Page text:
Jack Daniel’s Single Barrel Select Granite State Collection Rick R-6 Barrel 15-1778 – Very fruity, not a term I often associate with JD, featuring minimal wood influence, some cherry, and some cinnamon on the nose. On the palate, the fruit comes through the strongest, but ample vanilla and barrel char still shine through. The finish is all super-ripe bananas — almost tropical at times and not at all like any JD you’re likely accustomed to. A-

Jack Daniel’s Single Barrel Select Granite State Collection Rick R-8 Barrel 15-1933 – Much more intense with alcohol and stronger wood char notes, a touch of that banana, plus burnt marshmallow, and supple vanilla notes. All in all, it’s classic Jack Daniel’s, with more of an alcoholic kick. Very good, but awfully familiar. B+

each $45 /

Review: Wines of Francis Ford Coppola, 2015 Releases

VendettaIt’s a bumper crop of new releases from Coppola. Here’s a look at something old and something new from this always-busy operation.

2014 Francis Ford Coppola Sauvignon Blanc Diamond Collection Yellow Label – A workmanlike, even gentlemanly, sauvignon blanc. Quite sweet, with marshmallow notes, lemon juice, and creamy orange Dreamsicle notes. Simple but with a lightly herbal edge to the finish, it’s classic yet cheap summer wine (if the bright yellow label didn’t cue you in). B / $16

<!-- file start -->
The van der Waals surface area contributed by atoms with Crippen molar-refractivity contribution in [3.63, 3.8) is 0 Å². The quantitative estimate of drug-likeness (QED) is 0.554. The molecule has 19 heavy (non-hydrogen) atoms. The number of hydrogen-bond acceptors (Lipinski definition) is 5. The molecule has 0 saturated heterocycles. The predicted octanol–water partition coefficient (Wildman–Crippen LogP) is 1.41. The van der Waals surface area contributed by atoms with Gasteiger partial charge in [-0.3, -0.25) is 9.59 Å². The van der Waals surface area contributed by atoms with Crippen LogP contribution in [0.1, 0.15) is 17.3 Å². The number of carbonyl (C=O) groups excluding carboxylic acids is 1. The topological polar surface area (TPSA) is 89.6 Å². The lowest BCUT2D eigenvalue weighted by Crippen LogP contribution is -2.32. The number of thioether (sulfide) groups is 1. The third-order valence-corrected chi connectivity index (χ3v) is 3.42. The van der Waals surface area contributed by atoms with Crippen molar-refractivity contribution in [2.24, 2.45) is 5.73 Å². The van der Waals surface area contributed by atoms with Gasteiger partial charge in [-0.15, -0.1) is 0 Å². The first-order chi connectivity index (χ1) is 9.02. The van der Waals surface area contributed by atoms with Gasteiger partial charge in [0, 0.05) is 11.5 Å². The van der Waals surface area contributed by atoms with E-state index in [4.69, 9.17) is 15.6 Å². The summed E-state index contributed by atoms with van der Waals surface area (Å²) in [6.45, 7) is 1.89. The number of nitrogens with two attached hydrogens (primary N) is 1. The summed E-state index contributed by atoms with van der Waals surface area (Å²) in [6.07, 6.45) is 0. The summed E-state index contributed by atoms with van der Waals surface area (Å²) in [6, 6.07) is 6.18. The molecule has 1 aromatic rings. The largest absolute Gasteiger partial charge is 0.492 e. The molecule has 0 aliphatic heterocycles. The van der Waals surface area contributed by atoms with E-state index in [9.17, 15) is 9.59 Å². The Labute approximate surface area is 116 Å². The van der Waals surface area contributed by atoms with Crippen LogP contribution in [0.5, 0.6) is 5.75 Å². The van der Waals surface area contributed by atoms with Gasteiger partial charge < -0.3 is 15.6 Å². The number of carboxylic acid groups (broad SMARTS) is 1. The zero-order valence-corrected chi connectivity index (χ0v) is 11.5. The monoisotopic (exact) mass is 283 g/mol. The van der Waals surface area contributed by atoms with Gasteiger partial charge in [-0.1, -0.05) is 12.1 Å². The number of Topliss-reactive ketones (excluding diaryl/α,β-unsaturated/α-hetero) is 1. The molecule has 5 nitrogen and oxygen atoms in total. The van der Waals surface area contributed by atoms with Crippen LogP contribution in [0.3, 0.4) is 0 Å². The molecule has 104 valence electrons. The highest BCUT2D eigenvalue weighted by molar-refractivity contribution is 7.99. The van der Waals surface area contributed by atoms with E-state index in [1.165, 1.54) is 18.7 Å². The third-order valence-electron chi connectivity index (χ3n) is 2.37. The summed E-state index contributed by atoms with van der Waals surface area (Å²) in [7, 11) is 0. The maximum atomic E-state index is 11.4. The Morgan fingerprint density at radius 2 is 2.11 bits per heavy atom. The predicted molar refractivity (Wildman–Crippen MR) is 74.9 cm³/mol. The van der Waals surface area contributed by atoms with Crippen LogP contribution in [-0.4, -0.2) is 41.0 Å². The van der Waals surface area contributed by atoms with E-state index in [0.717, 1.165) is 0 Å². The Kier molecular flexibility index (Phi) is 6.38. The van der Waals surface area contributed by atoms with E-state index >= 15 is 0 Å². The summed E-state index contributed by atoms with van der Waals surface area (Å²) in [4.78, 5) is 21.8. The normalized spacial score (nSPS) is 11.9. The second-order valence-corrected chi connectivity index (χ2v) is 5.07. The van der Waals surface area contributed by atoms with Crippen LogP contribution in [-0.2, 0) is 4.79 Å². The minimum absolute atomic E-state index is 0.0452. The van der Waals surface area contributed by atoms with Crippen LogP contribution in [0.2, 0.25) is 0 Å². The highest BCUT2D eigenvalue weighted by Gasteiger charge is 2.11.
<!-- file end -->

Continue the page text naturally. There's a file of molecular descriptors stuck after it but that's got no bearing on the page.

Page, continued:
2014 Francis Ford Coppola Pinot Grigio Diamond Collection Emerald Label – A rather tropical pinot grigio, melding mango and banana notes into a festive shell. Simple, lightweight, lightly sweet, and rather refreshing, but better as an aperitif than with food. B+ / $12

2013 Francis Ford Coppola Claret Diamond Collection Black Label – Surprisingly on point, the 2013 claret — a Bordeaux style blend that nonetheless reads “California Cabernet Sauvignon” on the back label — has youth and austerity, both in moderation. Bright red strawberries and raspberries seize the day — there’s not too much currant character here — with a dusting of confectioner’s sugar and tea leaf (sweet tea, maybe?) lingering on the finish. Mostly dry but with a short, quick finish, this is as gentle an entry to this style of wine. B+ / $21